Swan Lake, Australian Ballet, London Coliseum | reviews, news & interviews
Swan Lake, Australian Ballet, London Coliseum
Swan Lake, Australian Ballet, London Coliseum
Visiting Aussies are engaging in lush production, but the plot's not all that
Graeme Murphy's 2002 Swan Lake for Australian Ballet stitches together plot elements from Swan Lake, Giselle and Lucia di Lammermoor, among other things. No bad thing, that; such mash-ups can work well (see Moulin Rouge), and Matthew Bourne proved way back in 1995 that Swan Lake's story can be totally reconfigured and still work gloriously (we do not talk about the 2011 film Black Swan). But last night's peformance at the Coliseum places Murphy's work for me in the category of might-have-been; lacking either Bourne's mastery of storytelling or Moulin Rouge's campy extravagance, his Swan Lake is only a decent ballet, not a great one.
Despite having got to the theatre too late to read the synopsis, I could easily follow the story of the Prince who marries one fragile young woman, of whom his mother disapproves, but is secretly having hot sex with an older, married courtier. I mean, to be fair it's not an unfamiliar scenario (the facial resemblance of the Queen, played by Shane Carroll, to senior women of the House of Windsor drives it home for those with short memories) but it's executed with verve by the cast.
The Baroness proves to be a useless substitute for a real villain
Amber Scott of the delicate arms plays Odette with an ingratiating girlishness à la Marianela Nuñez overlaid with a Kristin Scott Thomas-alike pale brittleness, and the chemistry between Prince Siegfried (Adam Bull) and his lover Baroness von Rothbart (Dimity Azoury) is undeniable, both during the wedding party scene and in the rather startling full-on sexual encounter that takes place during the Prologue, all of about two minutes after curtain up. The whole Act I party scene thrums with carefully choreographed but naturalistically acted interactions, so that though the choreography is workaday rather than inspired, there is still plenty to rivet your attention on the stage, which ripples with more clandestine currents of emotion than a Downton Abbey dinner party.
When Odette interrupts a caress between the adulterers it has the momentary thrill of high drama, but in the ensuing "oh, I am so confused because there are two women here for me" solo for the Prince, the character problems besetting this scenario become un-ignorable. Why is the prince so apparently oblivious to the consequences of his actions? What do these two women see in him apart from his tall good looks and goofy smile? The Baroness is not played as an incarnation of evil like Odile, and sweet Odette is not in peril of her life from the prince's infidelity, but only – hoary old cliché – of her mind. Yes indeed, she goes mad, and with Lucia di Lammermoor gusto, but unlike either Giselle (at least in Peter Wright's production) or Lucia (particularly in Katie Mitchell's new Royal Opera production) she doesn't scale the tragic heights of killing herself or anyone else, being instead gently ushered to a lunatic asylum, where nothing bad happens to her, and she can be allowed to have a full swan-spangled white act – cliché again – inside her head for Act II. Referencing but not actually reproducing the original choreography, the swans swirl vapidly around like so many brain cells under dendrite-like silver tree flats, and an imaginary Prince appears to dance a dilute homage to the White Swan pas de deux with Odette (pictured above right).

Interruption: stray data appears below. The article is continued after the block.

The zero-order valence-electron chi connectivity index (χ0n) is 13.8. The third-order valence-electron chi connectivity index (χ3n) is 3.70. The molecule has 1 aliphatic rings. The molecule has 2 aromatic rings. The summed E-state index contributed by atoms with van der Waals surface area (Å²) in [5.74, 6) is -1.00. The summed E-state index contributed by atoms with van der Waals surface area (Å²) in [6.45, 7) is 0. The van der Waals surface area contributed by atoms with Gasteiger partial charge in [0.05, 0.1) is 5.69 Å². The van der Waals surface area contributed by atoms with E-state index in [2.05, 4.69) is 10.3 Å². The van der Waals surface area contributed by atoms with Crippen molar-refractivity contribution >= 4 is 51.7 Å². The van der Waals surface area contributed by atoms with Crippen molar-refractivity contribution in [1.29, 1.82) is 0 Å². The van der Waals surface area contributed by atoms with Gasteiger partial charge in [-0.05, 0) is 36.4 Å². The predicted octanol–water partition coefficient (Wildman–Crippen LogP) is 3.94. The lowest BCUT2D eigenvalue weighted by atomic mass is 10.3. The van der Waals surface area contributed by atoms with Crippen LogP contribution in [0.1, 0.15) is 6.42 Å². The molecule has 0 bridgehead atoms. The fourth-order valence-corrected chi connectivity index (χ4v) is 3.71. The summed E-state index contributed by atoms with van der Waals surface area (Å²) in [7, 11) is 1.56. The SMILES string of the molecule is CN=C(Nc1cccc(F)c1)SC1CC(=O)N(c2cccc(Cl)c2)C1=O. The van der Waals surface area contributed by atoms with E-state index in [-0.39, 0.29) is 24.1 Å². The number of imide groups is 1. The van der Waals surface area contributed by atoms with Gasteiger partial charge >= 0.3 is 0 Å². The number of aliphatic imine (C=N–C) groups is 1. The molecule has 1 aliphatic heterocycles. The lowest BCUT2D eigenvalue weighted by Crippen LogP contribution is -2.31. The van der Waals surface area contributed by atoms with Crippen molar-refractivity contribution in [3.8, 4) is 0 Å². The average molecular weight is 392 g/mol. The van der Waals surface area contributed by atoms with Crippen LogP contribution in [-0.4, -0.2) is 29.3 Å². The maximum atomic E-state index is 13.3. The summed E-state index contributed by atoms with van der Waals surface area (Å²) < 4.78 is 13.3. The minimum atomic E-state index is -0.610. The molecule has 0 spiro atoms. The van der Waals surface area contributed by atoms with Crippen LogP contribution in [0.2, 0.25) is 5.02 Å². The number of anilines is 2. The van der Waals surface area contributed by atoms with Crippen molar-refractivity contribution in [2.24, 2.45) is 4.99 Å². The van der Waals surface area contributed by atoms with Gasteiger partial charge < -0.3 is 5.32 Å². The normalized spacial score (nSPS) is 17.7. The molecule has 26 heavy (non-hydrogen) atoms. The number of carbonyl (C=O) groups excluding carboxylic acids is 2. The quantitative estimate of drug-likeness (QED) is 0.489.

In its tame prettiness and plot pointlessness, this dream sequence is offensive to people with mental illness, to actual swans (flipping scary birds), to Ivanov's original choreography, and to the conventions of tragic drama. And Act III only supplies more of the same, as Odette returns from the loony bin, reconquers the Prince with her innocence, and then goes mad again and rushes off to die in the wilderness (cf Manon). The Baroness proves to be a useless substitute for a real villain; I kept hoping she was about to rush off, come back with a gun and shoot the pair of them, but instead she just goes all wobbly and sad when the Prince's change of heart becomes clear. Even poor Odette doesn't get to expire with any drama, but fades away, only bobbing up briefly to wave from the black pool which does service as a lake, but is in fact – the cerebellum-like white disc at the end suggests – actually just the empty inside of her skull.
It's a huge come-down from the excitement and tension of Act I, and doesn't do justice to what I suspect are the company's, and the choreographer's, considerable talents: there is plenty of heartfelt acting and characterful dancing to be seen, and Murphy's skill in inventive balletic narration puts him above many choreographers working today. But re-write a fairy tale plot at your peril: yes, Swan Lake can be psychologized if that's your bag, but without either evil (as in the original plot) or real terror (the psychodrama equivalent) this is just a depressing story about a man who can't make his mind up and two women too spineless to ditch him.
I record that it is lushly designed and lit, that the orchestra of English National Opera sound fabulous under the baton of Australian Ballet's conductor, Nicolette Faillon, that the reordered score is surprisingly slick and coherent, that the dancers are committed and likeable. Those who can ignore the plot holes will have a fine, fun evening at the ballet, as indeed last night's enthuasiastic audience appeared to do.
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